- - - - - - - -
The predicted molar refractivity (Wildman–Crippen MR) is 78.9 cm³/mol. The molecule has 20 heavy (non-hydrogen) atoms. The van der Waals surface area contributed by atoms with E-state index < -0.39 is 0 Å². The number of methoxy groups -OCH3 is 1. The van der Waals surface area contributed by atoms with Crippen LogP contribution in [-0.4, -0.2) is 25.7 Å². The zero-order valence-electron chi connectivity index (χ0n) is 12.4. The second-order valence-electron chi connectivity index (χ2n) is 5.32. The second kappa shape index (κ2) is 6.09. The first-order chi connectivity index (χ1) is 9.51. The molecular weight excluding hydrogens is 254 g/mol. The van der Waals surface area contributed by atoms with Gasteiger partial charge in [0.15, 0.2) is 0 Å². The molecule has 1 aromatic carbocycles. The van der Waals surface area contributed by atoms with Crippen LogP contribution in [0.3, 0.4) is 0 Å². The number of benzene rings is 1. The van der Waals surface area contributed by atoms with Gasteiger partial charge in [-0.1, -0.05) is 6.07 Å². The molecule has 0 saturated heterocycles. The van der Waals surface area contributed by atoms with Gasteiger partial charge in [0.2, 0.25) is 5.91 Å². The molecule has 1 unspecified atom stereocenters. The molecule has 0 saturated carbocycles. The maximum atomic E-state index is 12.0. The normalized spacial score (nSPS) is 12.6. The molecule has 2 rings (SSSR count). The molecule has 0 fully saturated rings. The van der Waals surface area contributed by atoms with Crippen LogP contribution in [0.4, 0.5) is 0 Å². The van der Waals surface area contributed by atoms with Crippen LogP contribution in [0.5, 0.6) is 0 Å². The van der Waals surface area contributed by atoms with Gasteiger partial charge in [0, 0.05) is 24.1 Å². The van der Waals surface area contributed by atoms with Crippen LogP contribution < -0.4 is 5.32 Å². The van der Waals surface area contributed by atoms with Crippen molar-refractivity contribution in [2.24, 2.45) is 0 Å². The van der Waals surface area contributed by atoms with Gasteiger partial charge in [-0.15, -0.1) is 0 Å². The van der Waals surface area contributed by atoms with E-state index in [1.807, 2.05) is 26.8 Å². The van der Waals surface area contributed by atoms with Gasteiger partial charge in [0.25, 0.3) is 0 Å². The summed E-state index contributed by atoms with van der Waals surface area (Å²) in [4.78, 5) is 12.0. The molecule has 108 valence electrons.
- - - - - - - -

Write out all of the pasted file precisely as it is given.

The predicted molar refractivity (Wildman–Crippen MR) is 78.9 cm³/mol. The molecule has 20 heavy (non-hydrogen) atoms. The van der Waals surface area contributed by atoms with E-state index < -0.39 is 0 Å². The number of methoxy groups -OCH3 is 1. The van der Waals surface area contributed by atoms with Crippen LogP contribution in [-0.4, -0.2) is 25.7 Å². The zero-order valence-electron chi connectivity index (χ0n) is 12.4. The second-order valence-electron chi connectivity index (χ2n) is 5.32. The second kappa shape index (κ2) is 6.09. The first-order chi connectivity index (χ1) is 9.51. The molecular weight excluding hydrogens is 254 g/mol. The van der Waals surface area contributed by atoms with Gasteiger partial charge in [0.15, 0.2) is 0 Å². The molecule has 1 aromatic carbocycles. The van der Waals surface area contributed by atoms with Crippen LogP contribution in [0.3, 0.4) is 0 Å². The number of benzene rings is 1. The van der Waals surface area contributed by atoms with Gasteiger partial charge in [-0.1, -0.05) is 6.07 Å². The molecule has 0 saturated heterocycles. The van der Waals surface area contributed by atoms with Gasteiger partial charge in [0.2, 0.25) is 5.91 Å². The molecule has 1 unspecified atom stereocenters. The molecule has 0 saturated carbocycles. The maximum atomic E-state index is 12.0. The normalized spacial score (nSPS) is 12.6. The molecule has 2 rings (SSSR count). The molecule has 0 fully saturated rings. The van der Waals surface area contributed by atoms with Crippen LogP contribution in [0.4, 0.5) is 0 Å². The van der Waals surface area contributed by atoms with Crippen LogP contribution in [0.5, 0.6) is 0 Å². The van der Waals surface area contributed by atoms with Gasteiger partial charge in [0, 0.05) is 24.1 Å². The van der Waals surface area contributed by atoms with Crippen LogP contribution < -0.4 is 5.32 Å². The van der Waals surface area contributed by atoms with Crippen molar-refractivity contribution in [2.24, 2.45) is 0 Å². The van der Waals surface area contributed by atoms with Gasteiger partial charge in [-0.15, -0.1) is 0 Å². The van der Waals surface area contributed by atoms with E-state index in [1.807, 2.05) is 26.8 Å². The van der Waals surface area contributed by atoms with Gasteiger partial charge in [0.25, 0.3) is 0 Å². The summed E-state index contributed by atoms with van der Waals surface area (Å²) in [4.78, 5) is 12.0. The molecule has 108 valence electrons.